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Will Michigan summer camps fall victim to coronavirus, too?

For the past 54 days, Ann Arbor residents Sarah and Ben Woodside have balanced both working from home and caring for their three young children. Their days are split between homeschooling, sanitizing the house and groceries, and continuing full-time work remotely from their home. 

“It’s hard to get work things done,” Sarah Woodside said. “Right now we balance Ben taking care of the kids while I have meetings and vice versa, but things are slipping through.”

In a typical summer, the couple would get respite by sending their 10-year-old daughter and 5-year-old twins off to Ann Arbor Community Recreation and Education and Girl Scout programs. But this summer is far from typical. The same pandemic that closed K-12 classrooms in March now is threatening to close summer camps that Michigan children (and their parents) rely on.

Sarah Woodside said she is finding that many camps are unsure if they will hold operations as planned for the 2020 season. “We usually get the Rec & Ed catalogue and pick out what would be best for the kids,” she said. “I haven’t registered for anything this summer because I don’t know what will happen.”

Summer camps across Michigan are closing for the year, going online, or are uncertain about the activities they’ll be able to offer because of lingering health concerns about COVID-19. 

Blue Lake Fine Arts Camp, which hosts over 5,400 K-12 students on its 1,600-acre campus each summer, decided to cancel its entire 2020 summer season on April 13. Citing “the impact of the coronavirus and COVID-19,” Blue Lake asked future campers to be patient and consider supporting camp efforts by donating to its arts nonprofit or listening to its radio show.

Interlochen Arts Camp, one of Michigan’s most well-known summer camps, is taking a different approach. In a statement on the website, President Trey Devey announced the camp’s 93rd season would take place virtually as the newly-launched “Interlochen Online” program. Classes will take place over Zoom from 11am to 4pm each day, offering classes in acting, dance, filmmaking, music and song composition, and general arts for students in grades 2-12. All online campers will receive a “Camp-in-a-Box” package and participate in a virtual camp cabin guided by a counselor who leads daily activities and break times. While tuition is usually $6,100 for a three-week, on-campus session, it has been reduced to $2,950 for the online program. 

Online camp doesn’t help if parents have to return to work without child care options or have concerns over screen time and WiFi accessibility. 

When asked if she would enroll her children in an online camp, Woodside said: “It’s hard to keep my children focused online at their age. I think I would want to find out more. I’ve noticed that my children are getting screen fatigue, it’s tiring. You definitely feel the lack of personal interaction to enjoy and stay motivated.”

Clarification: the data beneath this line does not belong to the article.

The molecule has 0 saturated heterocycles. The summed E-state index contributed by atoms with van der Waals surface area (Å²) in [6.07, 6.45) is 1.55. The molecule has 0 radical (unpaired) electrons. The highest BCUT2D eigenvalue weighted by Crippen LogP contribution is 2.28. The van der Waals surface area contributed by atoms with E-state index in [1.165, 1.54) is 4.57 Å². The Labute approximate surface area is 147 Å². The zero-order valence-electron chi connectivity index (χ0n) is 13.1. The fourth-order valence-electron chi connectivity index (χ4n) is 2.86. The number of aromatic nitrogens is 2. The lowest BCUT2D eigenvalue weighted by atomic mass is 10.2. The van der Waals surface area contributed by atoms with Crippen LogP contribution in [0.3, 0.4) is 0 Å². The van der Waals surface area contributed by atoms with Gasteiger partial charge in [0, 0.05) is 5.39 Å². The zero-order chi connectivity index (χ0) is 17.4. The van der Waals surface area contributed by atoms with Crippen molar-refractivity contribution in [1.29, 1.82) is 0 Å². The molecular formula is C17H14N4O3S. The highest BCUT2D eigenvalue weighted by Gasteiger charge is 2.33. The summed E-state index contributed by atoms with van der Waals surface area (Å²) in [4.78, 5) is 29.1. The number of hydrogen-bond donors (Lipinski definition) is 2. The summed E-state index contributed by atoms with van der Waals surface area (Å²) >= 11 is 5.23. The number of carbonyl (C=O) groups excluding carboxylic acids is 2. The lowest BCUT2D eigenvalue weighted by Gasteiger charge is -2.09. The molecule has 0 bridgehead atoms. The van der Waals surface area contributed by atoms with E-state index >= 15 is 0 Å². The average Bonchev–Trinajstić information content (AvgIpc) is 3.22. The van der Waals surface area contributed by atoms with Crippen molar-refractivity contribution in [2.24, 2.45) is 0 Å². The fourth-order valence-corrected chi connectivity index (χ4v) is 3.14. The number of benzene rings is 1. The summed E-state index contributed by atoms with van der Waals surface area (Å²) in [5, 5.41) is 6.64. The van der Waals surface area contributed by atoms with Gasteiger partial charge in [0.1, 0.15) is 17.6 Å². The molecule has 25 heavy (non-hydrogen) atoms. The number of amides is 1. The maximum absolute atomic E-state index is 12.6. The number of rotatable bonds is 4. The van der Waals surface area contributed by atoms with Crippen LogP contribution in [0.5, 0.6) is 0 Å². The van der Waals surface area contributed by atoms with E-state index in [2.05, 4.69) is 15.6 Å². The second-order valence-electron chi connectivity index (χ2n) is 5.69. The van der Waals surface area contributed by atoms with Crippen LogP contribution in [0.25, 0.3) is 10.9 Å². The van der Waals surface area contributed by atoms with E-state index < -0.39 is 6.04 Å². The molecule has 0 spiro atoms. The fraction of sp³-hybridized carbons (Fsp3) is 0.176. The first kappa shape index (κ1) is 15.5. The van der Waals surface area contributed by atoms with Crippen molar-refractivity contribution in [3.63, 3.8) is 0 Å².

Other camps are hoping to operate this summer with social distancing and other health-forward practices in place. The YMCA of Metro Detroit, which enrolls more than 3,500 day campers in the Detroit area and 2,500 in counties across the state, plans to run this summer, if at all possible. 

“We are going to have camp if the state and federal guidelines allow it. We are looking at how we can implement social distancing, and if federal and state laws and the Centers for Disease Control allow the camp to operate, we fully intend on operating,” YMCA spokeswoman Latitia McCree told Bridge. “It is all contingent upon what the rules and regulations allow.” 

David Long, the executive director of Wildwood Ranch in Howell and co-chair of the Michigan Local Council for the American Camp Association, said the organization is producing a “COVID-19 Resource Center” information about best practices for the coming months. 

Long closed his own camp for the summer. “We closed our doors back in March with the executive order,” he said. “We had staff from 15 different countries coming to work with us this summer, and the borders are closed, so we made the call pretty early.”

Long some camps may not survive the financial loss that comes with virtual programs, low enrollment or cancelations. 

“Camps are small businesses,” Long said. “If they can’t get income, they can’t sustain themselves. That’s the fear. Some are backed by larger organizations, but others are going to struggle.”

Learning and development professional April Welliver has been instructed by her company to stay at home until May 31. After that, she’s not sure what she’ll do with her two girls, aged 8 and 12. In past summers, the two attended public school summer programs and Gym America camps, but Welliver is hesitant to enroll in those programs until she knows more about what summer will look like.

“If the summer camps are closed, I’ll need to fan out and get some help for their care from family members,” Welliver said. “With the competing demands, there will be some challenges ahead. We will figure it out though.”


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